Snapshots of a vanishing city
KARACHI: With towering new buildings and shopping malls springing up around Karachi, one can be forgiven for forgetting that Karachi is actually 150 years old.
Historians have repeatedly contended that Karachi, which was previously known as Kolachi, is older than we think it is. However, as far the condition of buildings in the metropolis is concerned, most of them would echo public sentiment that the buildings which connect Karachi’s present to its past are fast vanishing.
While a majority of these structures were constructed contemporary builders of Karachi, many of them were built by British colonialists, Hindus, Parsis and Muslims.
SM Shahid started photographing Karachi’s fast disappearing history over 30 years ago. In the mid-1980s he paired up with Ghazi Salahuddin to highlight the matter and take prompt action.
His latest book, Vanishing Karachi, is a coffee-table sized compendium that chronicles Karachi’s structural and colonial history – one snapshot at a time.
Shahid has managed to capture some of the major colonial structures that make up the majority of old town in Saddar and Clifton.
In some instances, he photographed the naked savagery with which some iconic buildings in Bath Island, Lea Market, Victoria Road, Cantonment and some other places were torn down. Many of these buildings bore testament to decades of history. And yet, they were reduced to rubble.
The book provides essential insights for any Karachiite of a city they could have had but unfortunately lost.
While Shahid offers a glimpse of how parts of the city vanished quite literally before our eyes, one cannot but help notice the lack of depth in the book. This can be seen in terms of the sparse information provided about buildings and a ‘before and after’ comparison. More significantly, it misses out on the current state of these buildings and what is being done to preserve them.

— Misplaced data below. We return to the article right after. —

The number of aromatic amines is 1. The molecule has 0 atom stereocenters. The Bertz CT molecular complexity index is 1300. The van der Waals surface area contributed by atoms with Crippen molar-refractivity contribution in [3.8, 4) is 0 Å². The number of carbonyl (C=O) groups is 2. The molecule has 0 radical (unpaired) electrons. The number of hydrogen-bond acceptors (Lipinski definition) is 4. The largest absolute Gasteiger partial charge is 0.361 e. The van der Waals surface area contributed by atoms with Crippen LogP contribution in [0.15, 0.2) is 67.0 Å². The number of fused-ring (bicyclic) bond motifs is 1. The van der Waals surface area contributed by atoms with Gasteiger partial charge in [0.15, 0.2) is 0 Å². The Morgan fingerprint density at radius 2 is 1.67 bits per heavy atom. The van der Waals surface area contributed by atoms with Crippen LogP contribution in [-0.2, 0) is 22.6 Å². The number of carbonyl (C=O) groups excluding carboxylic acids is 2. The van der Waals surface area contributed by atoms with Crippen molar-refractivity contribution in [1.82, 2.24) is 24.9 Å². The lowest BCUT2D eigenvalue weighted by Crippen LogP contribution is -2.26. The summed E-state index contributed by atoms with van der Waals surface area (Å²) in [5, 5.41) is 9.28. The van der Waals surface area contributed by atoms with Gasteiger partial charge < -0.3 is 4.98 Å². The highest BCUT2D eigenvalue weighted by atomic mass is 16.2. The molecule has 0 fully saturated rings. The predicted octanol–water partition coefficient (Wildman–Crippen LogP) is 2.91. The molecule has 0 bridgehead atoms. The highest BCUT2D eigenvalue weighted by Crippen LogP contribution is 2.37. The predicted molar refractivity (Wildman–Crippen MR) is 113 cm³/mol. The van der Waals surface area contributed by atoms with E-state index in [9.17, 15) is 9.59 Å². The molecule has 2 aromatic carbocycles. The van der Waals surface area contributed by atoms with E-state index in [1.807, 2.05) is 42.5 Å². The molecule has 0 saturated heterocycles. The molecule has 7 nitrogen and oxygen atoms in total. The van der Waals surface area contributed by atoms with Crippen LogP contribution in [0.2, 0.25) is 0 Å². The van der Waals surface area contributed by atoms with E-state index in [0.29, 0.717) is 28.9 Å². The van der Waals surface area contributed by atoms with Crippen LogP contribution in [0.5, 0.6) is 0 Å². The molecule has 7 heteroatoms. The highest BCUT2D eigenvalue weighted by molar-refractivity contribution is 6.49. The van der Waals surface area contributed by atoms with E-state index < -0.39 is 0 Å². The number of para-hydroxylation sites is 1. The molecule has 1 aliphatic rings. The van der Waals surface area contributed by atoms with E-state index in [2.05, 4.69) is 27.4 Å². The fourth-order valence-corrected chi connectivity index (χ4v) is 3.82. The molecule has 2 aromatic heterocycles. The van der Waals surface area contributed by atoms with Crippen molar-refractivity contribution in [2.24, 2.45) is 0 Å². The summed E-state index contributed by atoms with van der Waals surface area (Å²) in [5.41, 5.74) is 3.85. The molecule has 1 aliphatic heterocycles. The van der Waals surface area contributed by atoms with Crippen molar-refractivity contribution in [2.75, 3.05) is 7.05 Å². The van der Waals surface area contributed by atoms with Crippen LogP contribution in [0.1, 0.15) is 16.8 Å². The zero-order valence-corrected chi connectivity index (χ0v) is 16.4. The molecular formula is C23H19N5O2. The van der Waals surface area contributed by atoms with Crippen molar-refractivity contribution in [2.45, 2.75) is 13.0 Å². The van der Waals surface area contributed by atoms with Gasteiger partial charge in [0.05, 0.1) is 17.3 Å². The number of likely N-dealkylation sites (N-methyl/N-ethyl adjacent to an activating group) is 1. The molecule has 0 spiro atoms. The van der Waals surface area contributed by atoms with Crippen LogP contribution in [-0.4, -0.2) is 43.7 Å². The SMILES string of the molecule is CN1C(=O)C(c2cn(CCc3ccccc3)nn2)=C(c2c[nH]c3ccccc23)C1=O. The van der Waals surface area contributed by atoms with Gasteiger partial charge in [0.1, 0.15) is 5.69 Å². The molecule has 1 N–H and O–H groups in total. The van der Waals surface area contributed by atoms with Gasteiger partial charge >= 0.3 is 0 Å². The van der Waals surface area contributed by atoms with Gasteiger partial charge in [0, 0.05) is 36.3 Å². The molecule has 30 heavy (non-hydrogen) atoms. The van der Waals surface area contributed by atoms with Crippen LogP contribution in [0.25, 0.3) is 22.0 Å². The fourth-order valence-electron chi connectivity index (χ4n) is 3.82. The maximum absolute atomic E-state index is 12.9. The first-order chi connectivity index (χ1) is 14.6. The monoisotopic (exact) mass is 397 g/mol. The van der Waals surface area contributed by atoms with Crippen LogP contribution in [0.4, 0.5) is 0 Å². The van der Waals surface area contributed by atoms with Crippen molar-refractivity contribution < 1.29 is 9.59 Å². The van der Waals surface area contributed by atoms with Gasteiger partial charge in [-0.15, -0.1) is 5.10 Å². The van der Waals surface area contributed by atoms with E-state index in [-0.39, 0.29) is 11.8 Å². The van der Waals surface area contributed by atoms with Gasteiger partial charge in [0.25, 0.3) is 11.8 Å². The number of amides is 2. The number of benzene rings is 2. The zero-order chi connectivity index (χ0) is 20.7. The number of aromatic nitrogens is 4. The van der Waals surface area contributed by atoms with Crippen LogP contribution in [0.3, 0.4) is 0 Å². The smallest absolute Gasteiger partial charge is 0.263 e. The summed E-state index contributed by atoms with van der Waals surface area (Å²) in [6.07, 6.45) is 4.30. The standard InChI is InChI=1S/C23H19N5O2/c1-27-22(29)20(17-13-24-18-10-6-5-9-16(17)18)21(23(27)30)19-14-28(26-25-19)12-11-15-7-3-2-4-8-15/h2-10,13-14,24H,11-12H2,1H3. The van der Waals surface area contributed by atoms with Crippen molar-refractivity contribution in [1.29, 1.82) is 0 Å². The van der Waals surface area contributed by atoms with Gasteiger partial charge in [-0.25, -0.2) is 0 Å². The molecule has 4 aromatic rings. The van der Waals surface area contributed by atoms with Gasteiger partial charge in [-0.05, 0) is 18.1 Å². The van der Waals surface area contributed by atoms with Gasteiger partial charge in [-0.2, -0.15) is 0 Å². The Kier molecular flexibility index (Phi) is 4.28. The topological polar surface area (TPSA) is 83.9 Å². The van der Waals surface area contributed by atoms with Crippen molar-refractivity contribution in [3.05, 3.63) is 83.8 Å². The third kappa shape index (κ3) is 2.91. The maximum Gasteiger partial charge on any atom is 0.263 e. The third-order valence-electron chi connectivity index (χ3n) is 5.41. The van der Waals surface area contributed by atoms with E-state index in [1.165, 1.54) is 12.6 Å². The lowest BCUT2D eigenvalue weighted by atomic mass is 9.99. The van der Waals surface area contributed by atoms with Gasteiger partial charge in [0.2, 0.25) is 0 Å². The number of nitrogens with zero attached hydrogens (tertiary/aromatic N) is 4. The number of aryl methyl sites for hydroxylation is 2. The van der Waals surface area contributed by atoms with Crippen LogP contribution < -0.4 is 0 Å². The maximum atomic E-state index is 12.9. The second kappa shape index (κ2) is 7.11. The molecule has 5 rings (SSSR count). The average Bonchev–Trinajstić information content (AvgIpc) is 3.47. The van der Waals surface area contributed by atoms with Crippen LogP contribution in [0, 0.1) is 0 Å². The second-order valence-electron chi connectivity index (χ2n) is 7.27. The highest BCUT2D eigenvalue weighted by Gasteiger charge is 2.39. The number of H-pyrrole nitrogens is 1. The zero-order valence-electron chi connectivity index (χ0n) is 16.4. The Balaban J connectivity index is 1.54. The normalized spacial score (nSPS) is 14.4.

The photographs are also slightly problematic. In some instances, the pictures used are quite blurry, which makes it difficult to discern and appreciate the nature of construction or destruction. As a book which documents the vanishing city, this element is far too crucial to be overlooked.
Moreover, one wishes that Shahid approached the project with a bit more verve by using principles of photojournalism instead of limiting himself to casual snapshots of old and broken buildings.
Empress Market, a major landmark of the colonisers in the city, is under constant threat. While Shahid notes its deterioration in the description accompanying photos of the iconic structure, he has not included the pictures which show the extent of destruction. Some pictures of the market used to show the degradation are unclear.
In addition, the author fails to show how over time buildings like Empress Market are under threat from the overcrowding. In fact, the book focuses almost entirely on facades and there are few interior shots of these age-old buildings.
He also misses out on some of the iconic buildings in Saddar. Some buldings whose pictures are included carry incorrect location placements or reduce them to generic captions with no details.
More often than not, his images seem more suited for the snapshot category rather than photographs documenting the slow decay of Pakistan’s largest city. This is more apparent in the older photographs used in the book.
Nevertheless, the book manages to do its parts in highlighting and preserving the megalopolis’ heritage.